Howard shares a time when he was in the ocean filming, and a crewmember alerted him of a blue whale a half mile away. Howard had four guys assisting in moving the half-ton camera underwater. Spoiler alert: they did not make it to the whale – that time.

As camera gear has evolved, the ability to capture footage for IMAX is drastically enhanced. Now the film lasts 30 minutes, costs nothing to develop since it is digital, and the gear is 40 pounds soaking wet.

Secrets is the first IMAX production they filmed digitally. With smaller cameras, they could capture animal behaviors and big marine life never before seen on the giant screen.

Howard Hall and Jonathan Bird filiming a Dugong
Howard Hall and Jonathan Bird filiming a Dugong

For IMAX, there are two primary formats: IMAX Dome, which surrounds you with the picture in 2D. And IMAX 3D is shown on a flat screen with special glasses, which immerses one pretty dramatically into the film.

“Secrets of the Sea works extraordinarily well in both formats,” says Howard. “Jonathan and I wanted to make a film that was ‘dome friendly’ from the start. We shot the image composed for the IMAX Dome. And if you do that, then the film will also work just fine in 3D.”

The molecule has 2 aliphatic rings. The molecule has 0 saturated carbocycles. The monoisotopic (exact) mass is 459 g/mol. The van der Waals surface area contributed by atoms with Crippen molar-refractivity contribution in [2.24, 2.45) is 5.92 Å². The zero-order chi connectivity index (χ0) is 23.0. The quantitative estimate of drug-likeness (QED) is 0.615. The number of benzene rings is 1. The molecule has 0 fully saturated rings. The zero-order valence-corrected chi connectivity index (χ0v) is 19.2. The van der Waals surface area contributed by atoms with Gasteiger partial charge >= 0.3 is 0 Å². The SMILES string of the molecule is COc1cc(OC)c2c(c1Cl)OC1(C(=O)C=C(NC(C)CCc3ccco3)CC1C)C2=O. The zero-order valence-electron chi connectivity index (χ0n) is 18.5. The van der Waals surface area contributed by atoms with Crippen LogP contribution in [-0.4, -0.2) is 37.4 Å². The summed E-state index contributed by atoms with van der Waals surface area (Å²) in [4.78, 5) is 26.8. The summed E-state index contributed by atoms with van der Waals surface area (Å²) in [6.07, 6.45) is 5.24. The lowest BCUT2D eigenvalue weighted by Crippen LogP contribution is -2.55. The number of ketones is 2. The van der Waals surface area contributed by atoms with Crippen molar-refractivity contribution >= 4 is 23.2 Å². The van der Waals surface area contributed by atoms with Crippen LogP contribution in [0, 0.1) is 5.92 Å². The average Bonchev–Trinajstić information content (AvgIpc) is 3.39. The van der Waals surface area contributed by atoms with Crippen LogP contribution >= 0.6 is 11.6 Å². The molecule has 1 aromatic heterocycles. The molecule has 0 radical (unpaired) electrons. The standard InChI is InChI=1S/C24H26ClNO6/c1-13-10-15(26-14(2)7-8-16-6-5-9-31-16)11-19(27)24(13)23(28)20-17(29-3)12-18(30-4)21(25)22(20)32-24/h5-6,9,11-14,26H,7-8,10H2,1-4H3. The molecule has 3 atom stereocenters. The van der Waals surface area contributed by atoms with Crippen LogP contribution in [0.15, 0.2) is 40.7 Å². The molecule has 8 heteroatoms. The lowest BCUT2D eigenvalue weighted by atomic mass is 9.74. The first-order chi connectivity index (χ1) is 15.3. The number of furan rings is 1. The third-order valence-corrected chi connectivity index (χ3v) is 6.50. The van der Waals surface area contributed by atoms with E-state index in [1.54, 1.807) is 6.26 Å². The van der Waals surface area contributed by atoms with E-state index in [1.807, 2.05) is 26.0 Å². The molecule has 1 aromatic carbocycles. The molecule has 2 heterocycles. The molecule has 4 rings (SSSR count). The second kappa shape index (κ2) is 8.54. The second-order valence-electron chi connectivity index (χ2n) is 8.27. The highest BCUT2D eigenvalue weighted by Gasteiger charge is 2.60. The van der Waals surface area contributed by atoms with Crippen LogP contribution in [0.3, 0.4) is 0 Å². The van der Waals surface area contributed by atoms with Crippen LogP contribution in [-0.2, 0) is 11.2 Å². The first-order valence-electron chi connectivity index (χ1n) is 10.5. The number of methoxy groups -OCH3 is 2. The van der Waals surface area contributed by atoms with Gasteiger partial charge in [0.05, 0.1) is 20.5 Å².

The thrill of IMAX theaters is that one is seemingly immersed in the scene. The screen is 80 feet high and ten times sharper than a conventional film. Its curvature puts the audience even closer to the action. The surround sound accentuates each sound. Then with the 3D experience, it feels like it is all around you, and in that instance, you are beneath the sea.

“Secrets of The Sea, in my opinion, is the best dome film I’ve ever seen. I mean, it’s just spectacular on the dome. And there are new projectors in IMAX theaters that are laser projectors, so the image can be extremely bright and sharp.” Howard continues, “Seeing your images on a big screen is really rewarding. And IMAX is the biggest screen there is. When you see your images projected on a screen that’s 80 feet high and 100 feet wide, that’s fun, and I love watching the audience reaction.”